Research Fellow - Hepatitis Program, Faculty of Health Sciences, Australian Research Centre in Sex, Health and Society (ARCSHS)
“I am a Hep Hero because I believe that everybody has the right to receive the very best quality healthcare - and that it is fundamentally wrong to discriminate against a person who requires healthcare.”
As a registered nurse, I began a career in viral hepatitis in 1998 as the Victorian Viral Hepatitis Educator at St. Vincent’s Hospital. For 10 years this job took me all over Victoria and ignited a real passion in me about hepatitis B and C. This was followed by a strong interest in research.
Each year I was invited to provide annual hepatitis updates at hospitals around Victoria, but on numerous occasions I was confronted with residual stigma and discrimination towards people with hepatitis C regardless of improvements in the audiences’ knowledge. Concerned by what I was witnessing in practice I undertook a PhD to explore the impact of health professionals’ hepatitis C knowledge and attitudes on the care they provide to people with hepatitis C.
I was fortunate to complete postdoctoral research at Duke University in North Carolina, USA in 2007. Since then I have worked on several national consultancy projects including writing the 3rd National Hepatitis C Strategy 2010-2013, researching and developing the Australasian Hepatology Association (AHA) Consensus-based Nursing Guidelines for the Care of Patients with Liver Disease (2012); the AHA Competency Standards for the Hepatology Nurse (2008); and the National Hepatitis C Needs Assessment (2008).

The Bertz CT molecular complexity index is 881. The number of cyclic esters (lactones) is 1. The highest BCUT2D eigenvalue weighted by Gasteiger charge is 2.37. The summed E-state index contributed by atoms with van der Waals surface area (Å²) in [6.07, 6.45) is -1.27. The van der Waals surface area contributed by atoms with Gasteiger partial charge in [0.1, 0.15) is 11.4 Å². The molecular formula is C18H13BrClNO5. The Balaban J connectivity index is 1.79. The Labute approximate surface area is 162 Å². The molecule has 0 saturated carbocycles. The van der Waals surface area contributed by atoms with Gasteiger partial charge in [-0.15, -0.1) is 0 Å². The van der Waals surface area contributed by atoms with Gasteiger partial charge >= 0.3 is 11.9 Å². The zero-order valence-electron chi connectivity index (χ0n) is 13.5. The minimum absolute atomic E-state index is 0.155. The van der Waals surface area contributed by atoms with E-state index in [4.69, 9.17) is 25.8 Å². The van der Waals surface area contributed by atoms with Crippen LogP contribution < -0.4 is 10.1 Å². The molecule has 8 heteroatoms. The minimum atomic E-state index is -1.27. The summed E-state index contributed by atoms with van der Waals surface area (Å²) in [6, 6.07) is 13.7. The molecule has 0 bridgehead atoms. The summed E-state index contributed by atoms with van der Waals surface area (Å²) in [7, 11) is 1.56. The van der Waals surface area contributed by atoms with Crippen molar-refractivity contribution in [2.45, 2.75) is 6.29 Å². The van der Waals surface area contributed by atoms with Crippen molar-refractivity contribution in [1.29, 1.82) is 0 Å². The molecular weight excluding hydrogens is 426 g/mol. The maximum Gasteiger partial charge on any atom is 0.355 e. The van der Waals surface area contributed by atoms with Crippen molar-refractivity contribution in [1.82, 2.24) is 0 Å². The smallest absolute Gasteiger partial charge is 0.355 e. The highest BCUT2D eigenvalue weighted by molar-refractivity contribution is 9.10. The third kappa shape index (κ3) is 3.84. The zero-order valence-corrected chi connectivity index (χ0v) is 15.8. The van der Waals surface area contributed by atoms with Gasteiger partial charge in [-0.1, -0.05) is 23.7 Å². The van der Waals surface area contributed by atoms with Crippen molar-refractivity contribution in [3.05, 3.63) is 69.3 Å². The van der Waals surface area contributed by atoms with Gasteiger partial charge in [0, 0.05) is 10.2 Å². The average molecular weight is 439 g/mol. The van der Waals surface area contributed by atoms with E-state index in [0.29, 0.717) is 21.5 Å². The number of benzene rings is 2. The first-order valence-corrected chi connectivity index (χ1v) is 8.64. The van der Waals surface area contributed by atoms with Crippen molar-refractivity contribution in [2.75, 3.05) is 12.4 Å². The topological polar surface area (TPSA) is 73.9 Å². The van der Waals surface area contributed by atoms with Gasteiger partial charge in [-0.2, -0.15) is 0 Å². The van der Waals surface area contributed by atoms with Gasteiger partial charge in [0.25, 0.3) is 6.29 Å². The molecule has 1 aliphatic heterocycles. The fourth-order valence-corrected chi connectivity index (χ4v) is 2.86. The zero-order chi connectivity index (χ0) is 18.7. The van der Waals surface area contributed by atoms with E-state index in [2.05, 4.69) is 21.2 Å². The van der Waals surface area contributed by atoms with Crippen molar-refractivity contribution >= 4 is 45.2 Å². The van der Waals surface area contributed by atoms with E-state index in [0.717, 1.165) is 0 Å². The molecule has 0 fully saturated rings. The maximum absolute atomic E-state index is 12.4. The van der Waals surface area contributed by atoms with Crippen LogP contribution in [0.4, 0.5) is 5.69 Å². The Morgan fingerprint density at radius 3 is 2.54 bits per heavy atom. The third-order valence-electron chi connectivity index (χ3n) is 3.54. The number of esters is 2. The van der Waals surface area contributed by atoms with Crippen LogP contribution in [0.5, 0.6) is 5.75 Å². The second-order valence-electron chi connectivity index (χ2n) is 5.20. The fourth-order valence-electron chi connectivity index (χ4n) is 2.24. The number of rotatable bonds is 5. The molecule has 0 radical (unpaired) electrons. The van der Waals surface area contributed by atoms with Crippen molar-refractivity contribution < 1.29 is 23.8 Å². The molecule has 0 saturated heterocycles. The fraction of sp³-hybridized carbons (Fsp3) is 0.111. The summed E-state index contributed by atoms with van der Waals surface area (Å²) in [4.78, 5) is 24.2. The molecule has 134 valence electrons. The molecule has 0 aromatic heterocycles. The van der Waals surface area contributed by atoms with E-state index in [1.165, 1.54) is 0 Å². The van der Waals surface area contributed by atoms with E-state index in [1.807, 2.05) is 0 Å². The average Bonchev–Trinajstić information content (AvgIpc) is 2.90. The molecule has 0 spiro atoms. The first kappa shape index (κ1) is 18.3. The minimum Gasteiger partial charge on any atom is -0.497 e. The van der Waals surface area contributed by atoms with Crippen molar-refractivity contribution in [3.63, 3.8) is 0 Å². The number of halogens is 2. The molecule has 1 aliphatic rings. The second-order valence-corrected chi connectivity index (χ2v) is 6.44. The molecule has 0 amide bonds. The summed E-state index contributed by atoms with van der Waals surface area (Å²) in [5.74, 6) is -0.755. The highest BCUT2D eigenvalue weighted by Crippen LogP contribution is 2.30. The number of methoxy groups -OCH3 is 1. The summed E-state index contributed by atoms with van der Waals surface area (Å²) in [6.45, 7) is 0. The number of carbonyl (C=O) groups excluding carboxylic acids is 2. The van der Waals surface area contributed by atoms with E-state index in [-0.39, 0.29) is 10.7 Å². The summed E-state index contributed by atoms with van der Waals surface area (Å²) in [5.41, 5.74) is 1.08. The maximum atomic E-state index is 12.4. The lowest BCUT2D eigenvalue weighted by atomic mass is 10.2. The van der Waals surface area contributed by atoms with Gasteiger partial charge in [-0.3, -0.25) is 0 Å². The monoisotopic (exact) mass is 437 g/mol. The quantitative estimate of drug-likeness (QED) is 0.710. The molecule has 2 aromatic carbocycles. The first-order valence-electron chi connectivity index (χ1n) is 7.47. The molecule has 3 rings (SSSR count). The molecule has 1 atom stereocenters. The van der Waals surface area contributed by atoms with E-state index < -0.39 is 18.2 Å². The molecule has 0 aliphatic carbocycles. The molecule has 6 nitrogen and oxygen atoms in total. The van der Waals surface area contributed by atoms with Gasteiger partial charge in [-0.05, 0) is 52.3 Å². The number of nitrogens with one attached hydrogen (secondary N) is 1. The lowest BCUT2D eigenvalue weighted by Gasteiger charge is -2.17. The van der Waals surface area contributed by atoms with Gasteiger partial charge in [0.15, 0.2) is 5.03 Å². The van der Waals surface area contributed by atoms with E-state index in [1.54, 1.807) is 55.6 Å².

My interest and passion for hepatitis C has not abated, but clinically I now work at the Royal Melbourne Hospital as a Hepatitis B Clinical Nurse Consultant. I try to balance my career between the clinical and research worlds. As a researcher I explore topics that are relevant to improving clinical practice and the experiences of the affected community. "I believe each and every one of us has the ability to change perceptions about viral hepatitis. We just need to keep having the conversation – including accurate information, and telling a positive story, about real people."